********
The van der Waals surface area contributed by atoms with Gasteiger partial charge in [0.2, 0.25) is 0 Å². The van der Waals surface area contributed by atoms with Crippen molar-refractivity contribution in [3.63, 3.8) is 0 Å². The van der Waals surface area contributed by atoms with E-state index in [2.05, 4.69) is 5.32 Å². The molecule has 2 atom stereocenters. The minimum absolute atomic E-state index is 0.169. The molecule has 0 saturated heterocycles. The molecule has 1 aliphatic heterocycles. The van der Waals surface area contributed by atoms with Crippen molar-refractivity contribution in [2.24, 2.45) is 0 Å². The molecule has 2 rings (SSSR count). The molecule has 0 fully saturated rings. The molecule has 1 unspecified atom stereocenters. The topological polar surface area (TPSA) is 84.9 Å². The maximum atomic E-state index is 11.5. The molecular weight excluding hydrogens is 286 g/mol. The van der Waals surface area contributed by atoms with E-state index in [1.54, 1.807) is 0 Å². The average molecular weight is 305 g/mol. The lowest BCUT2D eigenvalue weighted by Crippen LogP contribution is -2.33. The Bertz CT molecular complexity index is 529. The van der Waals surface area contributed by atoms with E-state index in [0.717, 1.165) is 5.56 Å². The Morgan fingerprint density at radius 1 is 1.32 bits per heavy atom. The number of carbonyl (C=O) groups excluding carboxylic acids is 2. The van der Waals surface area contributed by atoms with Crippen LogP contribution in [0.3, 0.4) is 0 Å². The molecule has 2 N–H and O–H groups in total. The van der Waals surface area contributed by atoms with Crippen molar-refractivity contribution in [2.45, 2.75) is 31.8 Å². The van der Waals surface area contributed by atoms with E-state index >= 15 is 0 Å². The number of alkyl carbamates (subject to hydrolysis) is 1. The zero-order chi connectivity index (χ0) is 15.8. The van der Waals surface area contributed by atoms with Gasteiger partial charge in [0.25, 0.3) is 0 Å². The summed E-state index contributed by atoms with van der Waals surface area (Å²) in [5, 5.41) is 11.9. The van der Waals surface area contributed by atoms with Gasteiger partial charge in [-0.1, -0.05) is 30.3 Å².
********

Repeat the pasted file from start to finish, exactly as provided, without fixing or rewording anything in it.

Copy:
The van der Waals surface area contributed by atoms with Gasteiger partial charge in [0.2, 0.25) is 0 Å². The van der Waals surface area contributed by atoms with Crippen molar-refractivity contribution in [3.63, 3.8) is 0 Å². The van der Waals surface area contributed by atoms with E-state index in [2.05, 4.69) is 5.32 Å². The molecule has 2 atom stereocenters. The minimum absolute atomic E-state index is 0.169. The molecule has 0 saturated heterocycles. The molecule has 1 aliphatic heterocycles. The van der Waals surface area contributed by atoms with Crippen molar-refractivity contribution in [2.24, 2.45) is 0 Å². The molecule has 2 rings (SSSR count). The molecule has 0 fully saturated rings. The molecule has 1 unspecified atom stereocenters. The topological polar surface area (TPSA) is 84.9 Å². The maximum atomic E-state index is 11.5. The molecular weight excluding hydrogens is 286 g/mol. The van der Waals surface area contributed by atoms with E-state index in [1.54, 1.807) is 0 Å². The average molecular weight is 305 g/mol. The lowest BCUT2D eigenvalue weighted by Crippen LogP contribution is -2.33. The Bertz CT molecular complexity index is 529. The van der Waals surface area contributed by atoms with E-state index in [0.717, 1.165) is 5.56 Å². The Morgan fingerprint density at radius 1 is 1.32 bits per heavy atom. The number of carbonyl (C=O) groups excluding carboxylic acids is 2. The van der Waals surface area contributed by atoms with Crippen LogP contribution in [0.3, 0.4) is 0 Å². The molecule has 2 N–H and O–H groups in total. The van der Waals surface area contributed by atoms with Crippen molar-refractivity contribution in [2.45, 2.75) is 31.8 Å². The van der Waals surface area contributed by atoms with E-state index >= 15 is 0 Å². The number of alkyl carbamates (subject to hydrolysis) is 1. The zero-order chi connectivity index (χ0) is 15.8. The van der Waals surface area contributed by atoms with Gasteiger partial charge in [0.25, 0.3) is 0 Å². The summed E-state index contributed by atoms with van der Waals surface area (Å²) in [5, 5.41) is 11.9. The van der Waals surface area contributed by atoms with Gasteiger partial charge in [-0.1, -0.05) is 30.3 Å².